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Fujifilm, Terumo train future customers in emerging markets

Japanese medical device suppliers seek more skilled hands for state-of-the-art equipment

A Terumo cardiovascular catheter.

TOKYO -- Japanese medical device suppliers like Fujifilm and Ship Healthcare Holdings are training medical professionals in emerging markets to handle equipment they hope to sell in greater numbers.

Fujifilm is active in the Middle East, educating doctors to be proficient in using endoscopes. The Fujifilm Holdings unit has nine training facilities in the region, including in Turkey and Egypt, a number that it plans to double to around 20 in three years.

The training centers are located inside hospitals and use endoscopy systems supplied by Fujifilm. Local endoscopy specialists teach doctors how to use the equipment and make visual diagnoses. About 50 training sessions are conducted annually in the Middle East. Fujifilm hopes expanding the program will generate new demand for its equipment.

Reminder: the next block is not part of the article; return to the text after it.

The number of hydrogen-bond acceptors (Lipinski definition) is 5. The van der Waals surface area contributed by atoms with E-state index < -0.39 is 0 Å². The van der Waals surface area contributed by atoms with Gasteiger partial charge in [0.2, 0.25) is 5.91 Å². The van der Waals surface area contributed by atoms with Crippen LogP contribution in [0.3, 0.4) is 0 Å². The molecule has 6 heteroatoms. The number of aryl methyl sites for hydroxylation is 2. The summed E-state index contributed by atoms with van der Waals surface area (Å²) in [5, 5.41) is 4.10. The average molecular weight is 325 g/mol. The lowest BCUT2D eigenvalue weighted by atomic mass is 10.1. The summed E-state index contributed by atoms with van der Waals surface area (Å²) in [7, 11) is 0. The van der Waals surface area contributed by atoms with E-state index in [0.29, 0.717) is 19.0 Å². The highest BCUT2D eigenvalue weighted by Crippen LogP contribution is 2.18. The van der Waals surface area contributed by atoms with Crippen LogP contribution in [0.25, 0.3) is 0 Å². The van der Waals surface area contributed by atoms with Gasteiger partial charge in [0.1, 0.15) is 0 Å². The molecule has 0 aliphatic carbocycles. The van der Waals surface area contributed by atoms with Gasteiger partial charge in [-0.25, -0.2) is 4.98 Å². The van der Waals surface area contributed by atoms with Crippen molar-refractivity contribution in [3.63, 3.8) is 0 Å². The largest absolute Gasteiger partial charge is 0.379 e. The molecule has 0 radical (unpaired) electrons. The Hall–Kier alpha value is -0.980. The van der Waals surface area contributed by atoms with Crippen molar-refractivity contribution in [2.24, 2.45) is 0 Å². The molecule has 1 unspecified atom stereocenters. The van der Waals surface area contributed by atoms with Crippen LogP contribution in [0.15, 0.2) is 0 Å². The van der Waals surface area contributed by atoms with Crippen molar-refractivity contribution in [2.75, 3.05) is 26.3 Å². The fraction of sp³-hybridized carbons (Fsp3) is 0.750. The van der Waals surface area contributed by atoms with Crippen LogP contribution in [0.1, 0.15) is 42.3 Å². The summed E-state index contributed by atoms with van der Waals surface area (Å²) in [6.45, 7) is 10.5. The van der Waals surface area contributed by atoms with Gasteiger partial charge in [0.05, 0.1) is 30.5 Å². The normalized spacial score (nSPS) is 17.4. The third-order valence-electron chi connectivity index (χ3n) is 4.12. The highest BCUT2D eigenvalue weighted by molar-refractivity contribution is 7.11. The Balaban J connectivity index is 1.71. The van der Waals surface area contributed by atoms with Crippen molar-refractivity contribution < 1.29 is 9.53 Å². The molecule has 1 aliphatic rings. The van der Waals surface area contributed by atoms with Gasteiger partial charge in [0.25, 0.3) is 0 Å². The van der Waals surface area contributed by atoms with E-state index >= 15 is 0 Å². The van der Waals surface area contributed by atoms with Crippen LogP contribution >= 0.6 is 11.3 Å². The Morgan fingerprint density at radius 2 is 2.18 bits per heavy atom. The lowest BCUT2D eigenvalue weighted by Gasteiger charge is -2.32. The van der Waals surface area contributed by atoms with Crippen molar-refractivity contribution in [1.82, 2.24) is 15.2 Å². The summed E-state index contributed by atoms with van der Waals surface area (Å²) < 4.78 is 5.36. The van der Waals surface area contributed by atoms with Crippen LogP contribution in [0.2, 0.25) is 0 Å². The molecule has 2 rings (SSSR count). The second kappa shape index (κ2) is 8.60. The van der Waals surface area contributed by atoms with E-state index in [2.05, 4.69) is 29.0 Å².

Ship Healthcare, a provider of health and nursing care in Japan, is teaming up with a university in Bangladesh to open a large hospital in Dhaka as early as next year. The hospital will include a vocational school equipped with X-ray, surgical and other medical devices.

Plans call for offering courses for clinical technologists, radiologists, physical therapists and dental technicians. About 150 students annually will be accepted for four-year programs. Osaka Jikei College, a Japanese medical school operator, will help develop the curriculum, while Medical Excellence Japan, a public-private entity, will provide subsidies and other support.

Terumo, meanwhile, is working to promote the use of catheters in heart surgery throughout Asia by providing surgical implements and supporting Japanese doctors who impart these techniques at overseas hospitals. In January, the company opened an office in Yangon, Myanmar's most populous city.

Olympus opened a roughly 1.7 billion yen ($15.1 million) facility in Bangkok in July 2016 to train doctors and nurses using gastrointestinal and surgical endoscopes.

Japan exports about 600 billion yen worth of medical equipment annually, and the government hopes to raise the figure to 1 trillion yen by 2020. Bangladesh is a promising market as home to roughly 118 million people, but the country only has 60,000 doctors, or less than a fifth as many as Japan. It also has limited capacity to train professionals to handle advanced diagnostic equipment.

(Nikkei)

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